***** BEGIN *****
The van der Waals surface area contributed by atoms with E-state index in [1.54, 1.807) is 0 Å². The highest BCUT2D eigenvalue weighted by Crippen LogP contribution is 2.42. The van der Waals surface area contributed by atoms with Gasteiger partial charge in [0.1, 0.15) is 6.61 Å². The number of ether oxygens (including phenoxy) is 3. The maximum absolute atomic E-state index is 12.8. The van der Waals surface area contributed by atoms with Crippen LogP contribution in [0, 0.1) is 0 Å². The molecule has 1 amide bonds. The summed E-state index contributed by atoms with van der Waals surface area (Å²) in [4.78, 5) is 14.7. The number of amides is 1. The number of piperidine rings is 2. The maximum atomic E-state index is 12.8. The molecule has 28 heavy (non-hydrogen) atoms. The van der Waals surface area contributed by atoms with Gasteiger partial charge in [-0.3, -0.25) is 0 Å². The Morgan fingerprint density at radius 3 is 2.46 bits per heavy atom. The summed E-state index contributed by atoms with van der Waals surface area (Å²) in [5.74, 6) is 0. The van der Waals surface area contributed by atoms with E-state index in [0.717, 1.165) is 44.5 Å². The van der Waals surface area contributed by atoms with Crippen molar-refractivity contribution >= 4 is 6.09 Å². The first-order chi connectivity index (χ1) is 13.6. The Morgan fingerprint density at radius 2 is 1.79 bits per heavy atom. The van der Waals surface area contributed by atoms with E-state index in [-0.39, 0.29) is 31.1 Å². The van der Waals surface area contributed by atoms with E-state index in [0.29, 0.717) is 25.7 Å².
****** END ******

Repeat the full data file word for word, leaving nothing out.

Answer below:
The van der Waals surface area contributed by atoms with E-state index in [1.54, 1.807) is 0 Å². The highest BCUT2D eigenvalue weighted by Crippen LogP contribution is 2.42. The van der Waals surface area contributed by atoms with Gasteiger partial charge in [0.1, 0.15) is 6.61 Å². The number of ether oxygens (including phenoxy) is 3. The maximum absolute atomic E-state index is 12.8. The van der Waals surface area contributed by atoms with Crippen LogP contribution in [0, 0.1) is 0 Å². The molecule has 1 amide bonds. The summed E-state index contributed by atoms with van der Waals surface area (Å²) in [4.78, 5) is 14.7. The number of amides is 1. The number of piperidine rings is 2. The maximum atomic E-state index is 12.8. The molecule has 28 heavy (non-hydrogen) atoms. The van der Waals surface area contributed by atoms with Gasteiger partial charge in [-0.3, -0.25) is 0 Å². The Morgan fingerprint density at radius 3 is 2.46 bits per heavy atom. The summed E-state index contributed by atoms with van der Waals surface area (Å²) in [5.74, 6) is 0. The van der Waals surface area contributed by atoms with E-state index in [0.717, 1.165) is 44.5 Å². The van der Waals surface area contributed by atoms with Crippen molar-refractivity contribution >= 4 is 6.09 Å². The first-order chi connectivity index (χ1) is 13.6. The Morgan fingerprint density at radius 2 is 1.79 bits per heavy atom. The van der Waals surface area contributed by atoms with E-state index in [-0.39, 0.29) is 31.1 Å². The van der Waals surface area contributed by atoms with E-state index in [0.29, 0.717) is 25.7 Å².